At some point, I started being swayed not by peoples' judgment of me, but by their possible judgment. It was a fear based in anxiety, which has been a part of my life as long as I can remember. This fear has affected not only my everyday life, but my creative work as well. I have always been inspired by the natural world--finding wonder in flora, fauna, and stones. Of course, others are inspired by the same things, but as long as we are true to ourselves, the execution of those ideas will always be as individual as we are.

Perhaps it is from attending art school--there is a sense that your ideas must go beyond the base layer. There must be so much substance that making production work can often feel futile or lacking somehow. My education in Australia was vastly different. Sure, we needed to have a concept, but the drive was different. Exploring forms and ideas for their visual appeal alone was not frowned upon. I could easily make a series of rings about endangered butterflies (with proper research, of course) and it would be commended--in fact, I created just that for my final project. The pressure from my U.S. institution was far different, although it has made me a better artist both conceptually and technically. There was more demand, more pressure to be conceptually driven. Occasionally a student would come along who wanted to make "pretty things," and you could almost see the professors cringe.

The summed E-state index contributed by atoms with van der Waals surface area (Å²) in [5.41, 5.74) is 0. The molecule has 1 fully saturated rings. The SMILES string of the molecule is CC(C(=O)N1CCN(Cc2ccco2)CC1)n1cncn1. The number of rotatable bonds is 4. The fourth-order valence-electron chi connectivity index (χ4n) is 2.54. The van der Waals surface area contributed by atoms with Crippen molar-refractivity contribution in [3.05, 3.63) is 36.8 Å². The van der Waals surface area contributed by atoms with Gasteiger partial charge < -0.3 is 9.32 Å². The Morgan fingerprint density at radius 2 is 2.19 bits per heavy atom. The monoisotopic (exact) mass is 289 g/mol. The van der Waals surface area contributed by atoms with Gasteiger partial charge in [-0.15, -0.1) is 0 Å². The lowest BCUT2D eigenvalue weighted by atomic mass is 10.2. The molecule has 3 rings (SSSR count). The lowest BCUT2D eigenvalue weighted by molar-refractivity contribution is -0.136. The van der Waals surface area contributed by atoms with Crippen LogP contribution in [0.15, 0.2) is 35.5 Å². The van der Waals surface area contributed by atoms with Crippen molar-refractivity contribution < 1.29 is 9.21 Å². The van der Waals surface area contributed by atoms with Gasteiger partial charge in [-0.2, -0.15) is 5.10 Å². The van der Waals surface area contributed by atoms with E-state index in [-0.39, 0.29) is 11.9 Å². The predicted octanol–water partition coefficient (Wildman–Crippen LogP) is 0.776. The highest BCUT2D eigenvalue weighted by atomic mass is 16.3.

Realistically, those professors are right. There should be thought and concept in what we make, if it is anything other than production work. Even for production work, creating a story is essential--a lesson that has been cemented by working in retail.

Now, I look back to artists such as Julie Blyfield and think, "Why am I holding back? Why have I let this fall by the wayside?" In this day and age, it is so easy to get caught up in what other people think. We are constantly bombarded (mostly, through our own choosing) with images, and as an artist who follows other artists on social media, those images are of other peoples jewelry. It can be overwhelming, confusing, inspiring, and humbling.

So, I am evolving. This evolution has been anything but a straight line--it is more akin to how we evolve as people, with twists, turns, loops, and squiggles. As my new studio space takes shape, my heart feels more focused. I cannot wait to share with you what is next.



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